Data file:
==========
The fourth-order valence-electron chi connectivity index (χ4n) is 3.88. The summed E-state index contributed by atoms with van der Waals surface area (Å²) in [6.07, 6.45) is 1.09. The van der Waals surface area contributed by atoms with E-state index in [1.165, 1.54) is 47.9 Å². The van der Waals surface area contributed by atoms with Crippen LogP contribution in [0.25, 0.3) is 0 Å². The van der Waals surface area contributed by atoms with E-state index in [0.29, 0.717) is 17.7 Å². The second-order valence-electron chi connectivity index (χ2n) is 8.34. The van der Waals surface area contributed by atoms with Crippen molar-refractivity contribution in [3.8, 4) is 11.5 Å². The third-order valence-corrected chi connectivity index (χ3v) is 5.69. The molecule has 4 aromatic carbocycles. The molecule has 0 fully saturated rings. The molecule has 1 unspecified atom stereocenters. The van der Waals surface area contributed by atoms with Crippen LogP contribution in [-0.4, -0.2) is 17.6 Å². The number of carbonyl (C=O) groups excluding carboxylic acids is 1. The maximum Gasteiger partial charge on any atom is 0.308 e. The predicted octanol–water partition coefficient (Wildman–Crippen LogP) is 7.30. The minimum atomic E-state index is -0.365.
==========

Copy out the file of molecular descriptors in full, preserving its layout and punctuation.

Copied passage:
The fourth-order valence-electron chi connectivity index (χ4n) is 3.88. The summed E-state index contributed by atoms with van der Waals surface area (Å²) in [6.07, 6.45) is 1.09. The van der Waals surface area contributed by atoms with E-state index in [1.165, 1.54) is 47.9 Å². The van der Waals surface area contributed by atoms with Crippen LogP contribution in [0.25, 0.3) is 0 Å². The van der Waals surface area contributed by atoms with E-state index in [0.29, 0.717) is 17.7 Å². The second-order valence-electron chi connectivity index (χ2n) is 8.34. The van der Waals surface area contributed by atoms with Crippen molar-refractivity contribution in [3.8, 4) is 11.5 Å². The third-order valence-corrected chi connectivity index (χ3v) is 5.69. The molecule has 4 aromatic carbocycles. The molecule has 0 fully saturated rings. The molecule has 1 unspecified atom stereocenters. The van der Waals surface area contributed by atoms with Crippen LogP contribution in [-0.4, -0.2) is 17.6 Å². The number of carbonyl (C=O) groups excluding carboxylic acids is 1. The maximum Gasteiger partial charge on any atom is 0.308 e. The predicted octanol–water partition coefficient (Wildman–Crippen LogP) is 7.30. The minimum atomic E-state index is -0.365.